Country cites fiscal discipline, high growth and macro stability despite risks from weak rupee, high oil prices
India on Thursday made a strong pitch to Standard & Poor’s (S&P) for a rating upgrade, citing improving economic growth prospects, fiscal discipline, stabilisation of the GST regime and broader macroeconomic stability despite elevated oil prices and a depreciating rupee.
S&P has kept India’s sovereign rating unchanged at the lowest investment grade of “BBB-” since January 2007, citing its sizable fiscal deficit, low per capita income and high government debt levels. It has maintained the stable outlook for the country.
In their meeting with S&P executives, senior finance ministry officials, led by economic affairs secretary Subhash Chandra Garg, are learnt to have assuaged any concerns about the impact of elevated oil prices and the weakening rupee on the economy. A source said officials told S&P executives that the Centre would stick to the path of fiscal consolidation. They also conveyed that the high debt-to-GDP ratio is a long-term consideration and should not be an immediate concern for rating upgrade. Currently, the ratio stands at around 68.5%. The government intends to bring it down to 60% of the GDP by 2024-25.
The Centre aims to reduce the fiscal deficit to 3.3% this fiscal, to 3.1% in 2019-20 and 3% by 2020-21. In 2017-18, it had contained fiscal deficit at 3.5% despite the fact that GST revenue was collected for only 11 months that year. India will remain the world’s fastest-growing economy, with the International Monetary Fund having projected 7.3% GDP growth for 2018-19 and 7.5% the year after, against 6.7% in 2017-18.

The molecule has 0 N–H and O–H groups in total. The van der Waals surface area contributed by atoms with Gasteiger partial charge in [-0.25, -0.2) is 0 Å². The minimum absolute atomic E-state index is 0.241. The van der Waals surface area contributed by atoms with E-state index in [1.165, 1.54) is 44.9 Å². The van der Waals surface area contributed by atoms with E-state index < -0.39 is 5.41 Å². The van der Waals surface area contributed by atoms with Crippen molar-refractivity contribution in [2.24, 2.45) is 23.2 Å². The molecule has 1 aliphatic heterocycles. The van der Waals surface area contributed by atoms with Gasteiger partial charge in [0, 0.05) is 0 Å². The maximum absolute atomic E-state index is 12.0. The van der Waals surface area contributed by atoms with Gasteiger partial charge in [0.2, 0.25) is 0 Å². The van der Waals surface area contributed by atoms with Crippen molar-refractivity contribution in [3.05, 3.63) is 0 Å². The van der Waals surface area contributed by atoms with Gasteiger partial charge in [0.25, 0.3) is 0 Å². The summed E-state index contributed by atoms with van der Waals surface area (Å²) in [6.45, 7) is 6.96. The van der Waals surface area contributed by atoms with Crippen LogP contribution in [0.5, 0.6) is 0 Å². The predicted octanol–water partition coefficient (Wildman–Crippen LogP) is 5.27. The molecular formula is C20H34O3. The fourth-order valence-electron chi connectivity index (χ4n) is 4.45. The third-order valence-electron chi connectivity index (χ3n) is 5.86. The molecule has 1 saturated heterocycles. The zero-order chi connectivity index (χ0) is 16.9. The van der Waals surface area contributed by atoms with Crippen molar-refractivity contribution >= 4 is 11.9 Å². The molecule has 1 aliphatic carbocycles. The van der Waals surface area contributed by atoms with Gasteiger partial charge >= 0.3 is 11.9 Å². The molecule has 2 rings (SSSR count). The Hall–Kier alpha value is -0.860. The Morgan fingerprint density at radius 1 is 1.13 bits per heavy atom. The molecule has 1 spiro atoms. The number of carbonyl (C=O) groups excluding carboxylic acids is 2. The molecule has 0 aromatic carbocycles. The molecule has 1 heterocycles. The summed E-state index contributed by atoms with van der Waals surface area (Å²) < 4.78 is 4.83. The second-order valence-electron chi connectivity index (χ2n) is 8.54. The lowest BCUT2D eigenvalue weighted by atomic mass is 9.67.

The finance ministry has also said the GST regime has stabilised and revenue collection has already started to show buoyancy, which will only pick up in coming months. Even the bad debt-laden public sector banks have left the worst behind with operating profit having improved 11.5% quarter-on-quarter in the three months through June.
The meeting took place at a time when a rise in global oil prices and the rupee depreciation have threatened to inflate India’s import bill and further worsen the trade deficit, which already touched a 62-month peak in July. A global trade war, initiated by the Trump administration, has further jeopardised trade growth prospects.
Even Moody’s, which last year upgraded India’s sovereign rating by a notch to ‘Baa2’ after a long gap of 14 years, said on Wednesday that there were risks of the fiscal deficit breaching the 3.3% budgeted target for the current fiscal, thanks to higher oil prices. Moody’s also expected the CAD to worsen. Like S&P, Fitch has a ‘BBB-‘, the lowest investment grade sovereign rating, on India with a stable outlook. Fitch has maintained the same rating for the country for over 11 years now.